The ambulance work took a toll. I’d drive home, crying all the way. I’d lie awake at night and when I did fall asleep I’d have nightmares about all the people I’d seen suffering.
I eventually left my ambulance job to become a counselor, specializing in trauma and stress, and then a certified acupuncturist and East Asian medicine practitioner. I also began a simple Taoist meditation practice called qigong, which emphasizes conscious breathing, movement and visualization. For my stressed out nervous system, the simple act of taking time to just stand still and breathe was a tonic.
I see myself on a parallel path with my patients, all of us looking for meaning. Understanding some of the physiology of stress can be very helpful in understanding how our bodies, minds and spirits react to it.
The nervous system has a gas pedal and a brake. The brake is applied when we feel safe and content. When the brakes are on we communicate well, we are creative and our bodies renew, refresh and heal.
The gas pedal is the fight or flight response which revs up whenever we feel fear. In fight or flight mode, our bodies focus on one thing and one thing only: survival.
Even the thought of something distressing, whether there is an actual danger present or just the memory of some past traumatic event, can press the gas pedal, sending the danger signal to our nervous systems. Fear does not always mean danger. Often fear only means fear. But our nervous systems don’t make that distinction. They fire up their stress response to get us out of danger, whether the threat is real or perceived.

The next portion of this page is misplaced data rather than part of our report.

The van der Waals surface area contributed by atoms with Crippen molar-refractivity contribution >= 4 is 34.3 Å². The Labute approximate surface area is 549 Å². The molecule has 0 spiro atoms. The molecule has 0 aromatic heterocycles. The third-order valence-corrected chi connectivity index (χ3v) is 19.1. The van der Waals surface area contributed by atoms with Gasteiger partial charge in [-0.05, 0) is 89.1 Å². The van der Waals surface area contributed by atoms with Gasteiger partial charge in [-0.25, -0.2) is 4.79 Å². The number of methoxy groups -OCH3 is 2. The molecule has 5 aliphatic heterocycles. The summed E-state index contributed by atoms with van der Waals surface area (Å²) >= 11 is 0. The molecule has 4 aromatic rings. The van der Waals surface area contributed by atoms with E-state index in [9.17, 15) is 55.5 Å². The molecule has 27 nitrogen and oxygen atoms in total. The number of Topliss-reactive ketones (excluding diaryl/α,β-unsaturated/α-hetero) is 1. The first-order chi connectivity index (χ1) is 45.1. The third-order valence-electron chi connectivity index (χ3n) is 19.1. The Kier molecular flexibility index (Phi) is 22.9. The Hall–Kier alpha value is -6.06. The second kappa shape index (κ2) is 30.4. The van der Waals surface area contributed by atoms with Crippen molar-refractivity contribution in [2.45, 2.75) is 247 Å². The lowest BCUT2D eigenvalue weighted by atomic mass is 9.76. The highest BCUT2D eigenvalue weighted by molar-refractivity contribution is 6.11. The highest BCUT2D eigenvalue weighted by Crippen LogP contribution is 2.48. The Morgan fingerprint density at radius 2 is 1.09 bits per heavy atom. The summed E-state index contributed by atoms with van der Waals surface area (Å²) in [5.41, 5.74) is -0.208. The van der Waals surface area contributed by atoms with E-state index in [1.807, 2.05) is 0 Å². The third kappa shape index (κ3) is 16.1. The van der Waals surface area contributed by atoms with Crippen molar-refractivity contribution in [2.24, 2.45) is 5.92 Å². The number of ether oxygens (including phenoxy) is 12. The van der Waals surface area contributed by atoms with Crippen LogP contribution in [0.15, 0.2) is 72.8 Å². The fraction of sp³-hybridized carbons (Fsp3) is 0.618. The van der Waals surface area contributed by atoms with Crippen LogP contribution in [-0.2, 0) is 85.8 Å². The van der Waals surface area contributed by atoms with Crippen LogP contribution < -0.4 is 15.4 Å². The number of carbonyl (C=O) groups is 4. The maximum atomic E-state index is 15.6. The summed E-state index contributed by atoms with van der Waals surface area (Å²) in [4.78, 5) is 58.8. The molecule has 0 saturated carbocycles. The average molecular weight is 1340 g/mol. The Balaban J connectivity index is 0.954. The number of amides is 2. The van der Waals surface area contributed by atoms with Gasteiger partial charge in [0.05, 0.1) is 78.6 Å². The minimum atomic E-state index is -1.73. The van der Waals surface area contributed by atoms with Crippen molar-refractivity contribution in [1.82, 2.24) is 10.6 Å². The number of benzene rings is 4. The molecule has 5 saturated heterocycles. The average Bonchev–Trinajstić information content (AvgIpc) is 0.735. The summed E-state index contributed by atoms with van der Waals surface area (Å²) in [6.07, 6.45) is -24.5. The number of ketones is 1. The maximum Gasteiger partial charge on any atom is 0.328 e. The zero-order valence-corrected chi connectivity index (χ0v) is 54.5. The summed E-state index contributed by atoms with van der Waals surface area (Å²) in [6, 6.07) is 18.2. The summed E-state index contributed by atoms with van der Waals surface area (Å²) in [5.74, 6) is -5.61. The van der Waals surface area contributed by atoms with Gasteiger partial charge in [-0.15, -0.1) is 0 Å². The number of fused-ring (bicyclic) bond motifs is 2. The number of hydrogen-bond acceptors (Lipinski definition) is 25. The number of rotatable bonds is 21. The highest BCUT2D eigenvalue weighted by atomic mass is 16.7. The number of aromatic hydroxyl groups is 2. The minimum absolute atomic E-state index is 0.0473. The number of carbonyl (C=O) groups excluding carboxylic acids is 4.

If we don’t then fight or flee, if we just freeze instead and internalize the stress, then the response that is supposed to save our lives ends up hurting us, can even kill us.
The terror and helplessness I felt as a child, stayed with me long after I left my abusive home. I’d often feel panic, and my mouth would go dry for no apparent reason. When life has been painful for me I’ve instinctively run or in some way tried to hide from the hurt. In retrospect, I realize that what wounded me most were all my desperate attempts to avoid feeling the pain.
It took many years of therapy, acupuncture, yoga and help from a lot of good people to help soothe my jangled nervous system. But daily meditation has had the most profound impact on my well-being and health. “Taking the backward step” is a Buddhist expression, meaning a perspective removed from our subjective experience.
The philosopher Friedrich Nietzsche called meditation a “type of hygiene” of the mind. Ohio Congressman Tim Ryan is a believer. "I've seen it transform classrooms,” he told 60 Minutes recently. “I've seen it heal veterans. I've seen what it does to individuals who have really high chronic levels of stress and how it has helped their bodies heal. I wouldn't be willing to stick my neck out this far if I didn't think this is 'The Thing' that can really help shift the country."
I keep sitting every day. The regular attention to breathing and sitting silently nurtures a growing stability in me. Some days all I notice is my ragged breathing and crazy mind grasping at something. When that happens I don’t judge. I just let it be. Soon I can feel my breathing calming and my nervous system unwinding. I feel like maybe I’m okay.
Not every moment or every day feels okay, but I try to remember the times when I do feel good and why and build on those parts of life. Remarkably, the memories and effects of all the trauma and loss are healing for me. It’s getting easier to see light between the cracks.
Photo of Rebekah Demirel by Allyce Andrew.